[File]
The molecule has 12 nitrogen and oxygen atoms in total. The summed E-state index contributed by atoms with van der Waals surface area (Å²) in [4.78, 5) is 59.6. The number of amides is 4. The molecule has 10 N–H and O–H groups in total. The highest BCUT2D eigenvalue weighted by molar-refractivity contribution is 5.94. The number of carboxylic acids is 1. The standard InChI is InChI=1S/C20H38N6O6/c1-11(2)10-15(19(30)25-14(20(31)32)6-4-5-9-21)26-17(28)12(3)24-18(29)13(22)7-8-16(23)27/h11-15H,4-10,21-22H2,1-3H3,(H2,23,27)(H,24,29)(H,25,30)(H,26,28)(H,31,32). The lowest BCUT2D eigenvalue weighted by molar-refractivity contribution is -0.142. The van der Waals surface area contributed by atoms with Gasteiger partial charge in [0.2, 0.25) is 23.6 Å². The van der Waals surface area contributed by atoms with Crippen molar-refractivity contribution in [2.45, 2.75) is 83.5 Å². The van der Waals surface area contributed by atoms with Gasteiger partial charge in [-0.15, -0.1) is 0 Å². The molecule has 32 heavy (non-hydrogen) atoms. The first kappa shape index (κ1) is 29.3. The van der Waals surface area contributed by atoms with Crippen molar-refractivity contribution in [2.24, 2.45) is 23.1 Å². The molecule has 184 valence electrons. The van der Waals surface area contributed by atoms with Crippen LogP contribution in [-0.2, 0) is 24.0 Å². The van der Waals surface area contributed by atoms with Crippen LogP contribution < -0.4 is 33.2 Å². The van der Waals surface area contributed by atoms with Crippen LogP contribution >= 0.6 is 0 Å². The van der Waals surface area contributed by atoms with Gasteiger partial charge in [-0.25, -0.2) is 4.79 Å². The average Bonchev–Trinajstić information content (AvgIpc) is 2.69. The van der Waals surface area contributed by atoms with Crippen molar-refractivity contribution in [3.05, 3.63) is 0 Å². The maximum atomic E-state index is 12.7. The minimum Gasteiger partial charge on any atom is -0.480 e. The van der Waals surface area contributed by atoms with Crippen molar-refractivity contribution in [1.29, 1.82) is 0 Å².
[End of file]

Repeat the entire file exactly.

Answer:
The molecule has 12 nitrogen and oxygen atoms in total. The summed E-state index contributed by atoms with van der Waals surface area (Å²) in [4.78, 5) is 59.6. The number of amides is 4. The molecule has 10 N–H and O–H groups in total. The highest BCUT2D eigenvalue weighted by molar-refractivity contribution is 5.94. The number of carboxylic acids is 1. The standard InChI is InChI=1S/C20H38N6O6/c1-11(2)10-15(19(30)25-14(20(31)32)6-4-5-9-21)26-17(28)12(3)24-18(29)13(22)7-8-16(23)27/h11-15H,4-10,21-22H2,1-3H3,(H2,23,27)(H,24,29)(H,25,30)(H,26,28)(H,31,32). The lowest BCUT2D eigenvalue weighted by molar-refractivity contribution is -0.142. The van der Waals surface area contributed by atoms with Gasteiger partial charge in [0.2, 0.25) is 23.6 Å². The van der Waals surface area contributed by atoms with Crippen molar-refractivity contribution in [2.45, 2.75) is 83.5 Å². The van der Waals surface area contributed by atoms with Gasteiger partial charge in [-0.15, -0.1) is 0 Å². The molecule has 32 heavy (non-hydrogen) atoms. The first kappa shape index (κ1) is 29.3. The van der Waals surface area contributed by atoms with Crippen molar-refractivity contribution in [2.24, 2.45) is 23.1 Å². The molecule has 184 valence electrons. The van der Waals surface area contributed by atoms with Crippen LogP contribution in [-0.2, 0) is 24.0 Å². The van der Waals surface area contributed by atoms with Crippen LogP contribution < -0.4 is 33.2 Å². The van der Waals surface area contributed by atoms with Crippen LogP contribution >= 0.6 is 0 Å². The van der Waals surface area contributed by atoms with Gasteiger partial charge in [-0.25, -0.2) is 4.79 Å². The average Bonchev–Trinajstić information content (AvgIpc) is 2.69. The van der Waals surface area contributed by atoms with Crippen molar-refractivity contribution in [3.05, 3.63) is 0 Å². The maximum atomic E-state index is 12.7. The minimum Gasteiger partial charge on any atom is -0.480 e. The van der Waals surface area contributed by atoms with Crippen molar-refractivity contribution in [1.29, 1.82) is 0 Å².